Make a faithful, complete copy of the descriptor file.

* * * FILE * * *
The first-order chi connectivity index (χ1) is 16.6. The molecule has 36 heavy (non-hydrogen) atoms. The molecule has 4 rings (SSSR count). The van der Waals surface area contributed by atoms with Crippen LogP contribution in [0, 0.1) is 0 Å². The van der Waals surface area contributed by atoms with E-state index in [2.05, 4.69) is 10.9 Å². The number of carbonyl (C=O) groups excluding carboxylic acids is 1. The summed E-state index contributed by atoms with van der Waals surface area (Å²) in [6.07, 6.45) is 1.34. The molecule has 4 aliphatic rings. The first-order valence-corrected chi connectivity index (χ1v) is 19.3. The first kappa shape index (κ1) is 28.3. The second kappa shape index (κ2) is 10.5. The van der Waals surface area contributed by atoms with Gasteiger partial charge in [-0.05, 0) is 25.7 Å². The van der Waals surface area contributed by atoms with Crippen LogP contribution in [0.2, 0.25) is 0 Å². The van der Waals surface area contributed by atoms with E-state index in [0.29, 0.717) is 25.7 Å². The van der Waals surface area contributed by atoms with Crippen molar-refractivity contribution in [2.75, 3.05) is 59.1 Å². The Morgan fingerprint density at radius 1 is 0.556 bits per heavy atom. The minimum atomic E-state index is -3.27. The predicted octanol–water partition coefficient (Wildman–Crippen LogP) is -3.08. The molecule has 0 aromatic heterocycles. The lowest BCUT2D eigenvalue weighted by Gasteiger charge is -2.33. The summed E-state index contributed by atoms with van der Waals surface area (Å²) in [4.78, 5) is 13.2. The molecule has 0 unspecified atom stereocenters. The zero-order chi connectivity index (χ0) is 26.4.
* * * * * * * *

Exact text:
The first-order chi connectivity index (χ1) is 16.6. The molecule has 36 heavy (non-hydrogen) atoms. The molecule has 4 rings (SSSR count). The van der Waals surface area contributed by atoms with Crippen LogP contribution in [0, 0.1) is 0 Å². The van der Waals surface area contributed by atoms with E-state index in [2.05, 4.69) is 10.9 Å². The number of carbonyl (C=O) groups excluding carboxylic acids is 1. The summed E-state index contributed by atoms with van der Waals surface area (Å²) in [6.07, 6.45) is 1.34. The molecule has 4 aliphatic rings. The first-order valence-corrected chi connectivity index (χ1v) is 19.3. The first kappa shape index (κ1) is 28.3. The second kappa shape index (κ2) is 10.5. The van der Waals surface area contributed by atoms with Gasteiger partial charge in [-0.05, 0) is 25.7 Å². The van der Waals surface area contributed by atoms with Crippen LogP contribution in [0.2, 0.25) is 0 Å². The van der Waals surface area contributed by atoms with E-state index in [0.29, 0.717) is 25.7 Å². The van der Waals surface area contributed by atoms with Crippen molar-refractivity contribution in [2.75, 3.05) is 59.1 Å². The Morgan fingerprint density at radius 1 is 0.556 bits per heavy atom. The minimum atomic E-state index is -3.27. The predicted octanol–water partition coefficient (Wildman–Crippen LogP) is -3.08. The molecule has 0 aromatic heterocycles. The lowest BCUT2D eigenvalue weighted by Gasteiger charge is -2.33. The summed E-state index contributed by atoms with van der Waals surface area (Å²) in [4.78, 5) is 13.2. The molecule has 0 unspecified atom stereocenters. The zero-order chi connectivity index (χ0) is 26.4.